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Review of Luther’s Catechism Comes to America, by James S. Hamre

Hamre, J.S. (1984) ‘Luther’s Catechism Comes to America: Theological Effects on the Issues of the Small Catechism Prepared In or For America Prior to 1850. By Repp Arthur C., Metuchen Sr., New Jersey: Scarecrow Press, 1982. American Theological Library Association Monograph Series 18. xiv + 297 pp.’, Church History, 53(1), p. 144. doi: 10.2307/3166041.

Luther’s Catechism Comes to America: Theological Effects on the Issues of the Small Catechism Prepared In or For America Prior to 1850. By Arthur C. Repp, Sr. Metuchen, New Jersey: Scarecrow Press, 1982. American Theological Library Association Monograph Series 18. Xiv + 297 pp. $22.50.

This book is significant primarily because of its focus: it directs attention to the “day-to-day working theology” in Lutheran congregations by discussing the issues of Luther’s Small Catechism used in America from the colonial period to 1850. It thus provides one mode for the study of what Martin Marty, the writer of the foreword, calls “the mentality of ordinary believers.” This type of monograph can add an important dimension to our understanding of religion in America.

Prior to 1850 Luther’s Small Catechism was prepared in or for America primarily in two languages: German and English. There was considerable variety in the publications. Repp discusses 29 German and 30 English catechisms that made their appearance in America. They can often be seen as giving expression to or reacting against such movements and practices as pietism, orthodoxy, rationalism, “American Lutheranism,” and New Measures revivalism. The arrangement of the contents of a catechism and the materials published with it frequently provide an indication of the theological perspective incorporated in it. Repp evaluates the various versions in terms of their faithfulness to Luther’s understanding, especially Luther’s views on the sacraments and his intention in publishing his Small Catechism.

James S. Hamre
Waldorf College
Forest City, Iowa

Catechism Bible Illustrations — Part 4b — Confession and Keys

This is a table of Bible illustrations to help parents, teachers, and pastors illuminate truths taught in the Small Catechism.

Links to parts:

Part 4b – Confession and Keys

Nathan confronts David about his sins (2 Samuel 12:1-22)
David confesses (Psalm 51)
John preaches repentance (Matthew 3:1-12)
Jesus preaches repentance (Matthew 4:12-17)
The prodigal son confesses (Luke 15:17-24)
The tax collector confesses (Luke 18;9-14)
I will give you the keys of the kingdom (Mathew 16:13-21)
Jesus gives the Church power to forgive sin (John 20:19-23)
If your brother sins against you (Matthew 18:15-19)
An excommunicated person is reinstated (2 Corinthians 2:5-11)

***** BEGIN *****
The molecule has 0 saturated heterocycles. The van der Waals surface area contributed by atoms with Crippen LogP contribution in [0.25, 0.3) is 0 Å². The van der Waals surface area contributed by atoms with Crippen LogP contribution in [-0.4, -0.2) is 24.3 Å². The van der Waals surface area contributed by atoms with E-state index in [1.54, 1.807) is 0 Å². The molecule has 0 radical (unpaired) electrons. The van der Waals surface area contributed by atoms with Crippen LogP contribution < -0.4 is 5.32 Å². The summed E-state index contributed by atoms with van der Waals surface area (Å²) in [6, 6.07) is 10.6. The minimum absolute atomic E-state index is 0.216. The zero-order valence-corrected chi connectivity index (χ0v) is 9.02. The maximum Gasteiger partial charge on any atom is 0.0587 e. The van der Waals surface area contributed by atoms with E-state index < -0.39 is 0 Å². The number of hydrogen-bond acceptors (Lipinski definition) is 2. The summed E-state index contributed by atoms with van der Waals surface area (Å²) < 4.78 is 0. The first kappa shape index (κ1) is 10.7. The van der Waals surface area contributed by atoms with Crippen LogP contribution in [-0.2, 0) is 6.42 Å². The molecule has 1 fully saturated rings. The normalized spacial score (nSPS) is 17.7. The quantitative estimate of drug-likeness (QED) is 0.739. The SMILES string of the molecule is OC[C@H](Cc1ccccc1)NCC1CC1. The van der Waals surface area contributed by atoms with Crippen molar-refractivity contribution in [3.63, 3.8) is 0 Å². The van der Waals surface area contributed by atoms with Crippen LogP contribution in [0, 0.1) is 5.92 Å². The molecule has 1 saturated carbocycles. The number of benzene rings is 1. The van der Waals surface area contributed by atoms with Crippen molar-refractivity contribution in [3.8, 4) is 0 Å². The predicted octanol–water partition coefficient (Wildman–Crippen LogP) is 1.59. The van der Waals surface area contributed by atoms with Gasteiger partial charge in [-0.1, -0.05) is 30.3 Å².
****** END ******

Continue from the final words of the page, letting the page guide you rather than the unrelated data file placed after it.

O LORD, do not rebuke me in Your anger (Psalm 6)
Blessed is he whose transgression is forgiven (Psalm 32)
Out of the depths I have cried to You, O LORD (Psalm 130)

Catechism: Handbook for Persecution

In the Facebook group Didache, Dr. Pless has uploaded a powerful article.

“Luther’s Small Catechism is a multipurposed tool. Not only is it a brief summary of Christian doctrine and a guide to the Christian’s life of prayer and vocation in the world, it is also a book of comfort. It anchors hearts and minds where true joy is located: in the promises of God made certain in Christ Jesus. As we learn and pray the catechism, God is preparing us for trials and afflictions that well may await us in this life as we move toward death.”

John T. Pless, The Catechism: A Handbook for Times of Persecution, The Lutheran Witness, May 2017, pp. 6-7.

Catechism Bible Illustrations — Part 4a — Baptism

This is a table of Bible illustrations to help parents, teachers, and pastors illuminate truths taught in the Small Catechism.

Links to parts:

Part 4a – Baptism

God saves Noah through the flood waters (Genesis 7:17-8:19)
Moses is drawn from the water (Exodus 2:1-10)
Baptism in the cloud and in the sea (Exodus 14:9-3; 1 Corinthians 10:1)
God’s covenant with Abraham (Genesis 17:1-14)
Water and the Word cleanse Naaman (2 Kings 5:1-16)
John preaches baptism of repentance for remission of sins (Mark 1:4-8)
The baptism of John and Jesus (John 1:19-34)
The Trinity in Baptism (Luke 3:21-22)
New birth from above by water and the Spirit (John 3:1-15)
Jesus blesses little children and infants (Mark 10:13-16; Luke 18:15-17)
John the Baptist filled with the Holy Spirit before and from birth (Luke 1:15, 41-44)
Ceremonial washing of the Pharisees (Mark 7:3-4)
Jesus commands and promises Baptism (Matthew 28:18-20)
The apostles preach repentance and Baptism on Pentecost (Acts 2:38-39)
Ananias teaches Paul to wash away his sins in Baptism (Acts 22:12-16)
The Ethiopian is instructed and baptized (Acts 8:26-39)
The jailer is instructed and baptized (Acts 16:19-34)
Buried and raised with Christ in Baptism (Romans 6:1-11)


Slow and Steady Wins the Catechetical Race — by Pastor Ryan Loeslie

Editor’s Note:  The following is a guest article by Rev. Ryan Loeslie, Pastor at Immanuel Lutheran Church, Merna, Nebraska.


Most of us are familiar with Aesop’s Fable of the tortoise and the hare.  The hare boasted of his speed repeatedly.  But tiring of the excessive boasting, the tortoise challenged the hare to a race.  They agreed.  Once the race was on, the hare predictably got out to a great lead.  Seeing the tortoise so far behind, the hare thought he had ample time to take a nice nap.  Of course, this was a bad idea.  By the time he woke again, the tortoise was just about finish the race.  The hare jolted for the finish line, but it was too late.  The tortoise was victorious.  Slow and steady won the race.